At some point in time during the course of years, I saw an episode of Cold Case Files that was about a serial killer from Texas who move around quite a bit, he ended up being caught in Louisiana… He decided to plead guilty in Texas so he would get life in prison as opposed to being found guilty in Louisiana where he was certain to face the electric chair.

Something about that story always stuck with me for years and years and years. Lyrically, I just wanted to write about that… I ask myself the question: What happened in his childhood? What happened in his upbringing that led him to become this monster?

Contrary to that is the musician’s more stylistically lighthearted “Treasures That We Find,” a song inspired by his son’s story of a pirate-ship adventure, and which would come to embody much more.

He said, “There’s a big storm, the ship’s gonna crash-land on a desert island. And we’re gonna wake up, we’re gonna search for buried treasure at the bottom of a cave. There’ll be lava and bats and snakes and we’re running from monsters!” He told me this unbelievable story, and I recorded it on my iPhone, just listening to him talk about his ideas. We sat down and I had my lyric book, and I started writing lyrics based on the details he provided… I started fumbling together some chords and then the melody just kind of came to me, and I booked some time to lay it down.

This past September, we got confirmation that my son Wes is on the autism spectrum… It occurred to me that April was coming up, and it would be Autism Awareness Month, so I had some artwork made up from a friend named Matt Paxton who’s an artist and songwriter out of Hamilton, and he put together this artwork that looks like a Robert Munsch children’s book. From there, my wife and I approached Autism Ontario and showed them the song and the art and said, “Would you guys be interested in using this as a promotional tool to help spread awareness for Autism Awareness Month?” And they absolutely loved the idea.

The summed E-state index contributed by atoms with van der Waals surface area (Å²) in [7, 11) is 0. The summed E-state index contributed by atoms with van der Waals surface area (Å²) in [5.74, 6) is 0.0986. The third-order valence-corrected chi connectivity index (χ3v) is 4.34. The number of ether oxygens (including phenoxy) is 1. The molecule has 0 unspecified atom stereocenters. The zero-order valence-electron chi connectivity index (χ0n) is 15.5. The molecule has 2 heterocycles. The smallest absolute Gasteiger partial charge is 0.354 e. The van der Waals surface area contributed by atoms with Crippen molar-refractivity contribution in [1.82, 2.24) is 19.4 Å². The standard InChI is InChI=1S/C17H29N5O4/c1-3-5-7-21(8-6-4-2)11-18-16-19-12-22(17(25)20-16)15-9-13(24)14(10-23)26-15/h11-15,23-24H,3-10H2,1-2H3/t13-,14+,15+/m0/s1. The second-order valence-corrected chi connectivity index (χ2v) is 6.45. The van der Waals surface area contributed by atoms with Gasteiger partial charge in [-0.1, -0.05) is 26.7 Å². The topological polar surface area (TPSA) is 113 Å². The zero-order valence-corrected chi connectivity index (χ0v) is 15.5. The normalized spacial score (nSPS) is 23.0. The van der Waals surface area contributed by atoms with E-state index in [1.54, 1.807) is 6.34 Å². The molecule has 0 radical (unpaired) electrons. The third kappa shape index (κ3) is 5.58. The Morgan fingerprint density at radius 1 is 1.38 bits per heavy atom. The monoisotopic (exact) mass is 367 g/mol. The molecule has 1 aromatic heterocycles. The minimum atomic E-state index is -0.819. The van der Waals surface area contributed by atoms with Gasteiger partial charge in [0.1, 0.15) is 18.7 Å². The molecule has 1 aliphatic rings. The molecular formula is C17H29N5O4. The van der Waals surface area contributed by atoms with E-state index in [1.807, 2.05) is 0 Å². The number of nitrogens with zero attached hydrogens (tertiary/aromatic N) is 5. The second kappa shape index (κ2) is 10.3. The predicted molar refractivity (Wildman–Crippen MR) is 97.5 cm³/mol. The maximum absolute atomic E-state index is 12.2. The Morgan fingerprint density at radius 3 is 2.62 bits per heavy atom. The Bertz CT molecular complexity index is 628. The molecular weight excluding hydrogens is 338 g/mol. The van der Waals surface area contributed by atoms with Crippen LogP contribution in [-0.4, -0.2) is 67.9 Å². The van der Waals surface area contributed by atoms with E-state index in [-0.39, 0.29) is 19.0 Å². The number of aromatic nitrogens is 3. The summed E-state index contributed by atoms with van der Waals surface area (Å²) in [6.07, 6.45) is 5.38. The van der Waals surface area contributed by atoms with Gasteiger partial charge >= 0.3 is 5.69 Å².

Now it’s out online, it’s open to the public, and we’re using it. We’ve married it to this concept of perseverance for anybody trying to overcome challenges of autism… It’s a cute story about a dad and a son searching for buried treasure, but there’s these undertones of absolute commitment to surviving, and perseverance in overcoming the storm.

Such perseverance is reflected in Casey’s career, with the storm behind and bright skies on the horizon.

I can’t tell you how good it feels, for all the years that I was living under a rock and hiding, and I became a recluse. I was so angry at music, and somehow in the last year or two, the sun is shining and everything’s clear, and I am writing the best songs of my life. I’m getting the best production available to me, through Mike, and the songs are truly being realized. It feels absolutely fucking unbelievable.

Something about being flushed down the toilet and surviving to come out from underwater on the other end is like—I don’t really care what people think anymore. I’m not trying to win a popularity contest, so to speak. I realize that you need followers, you need listens, you need likes, you need plays, but I’m not really focusing on that part. All I want to do is write and produce and release the best possible music that has been stuck inside me.

You’ve only seen the tip of the iceberg, but the stuff that Neon Cowboy has yet to record and release is some of the strongest… I cannot wait.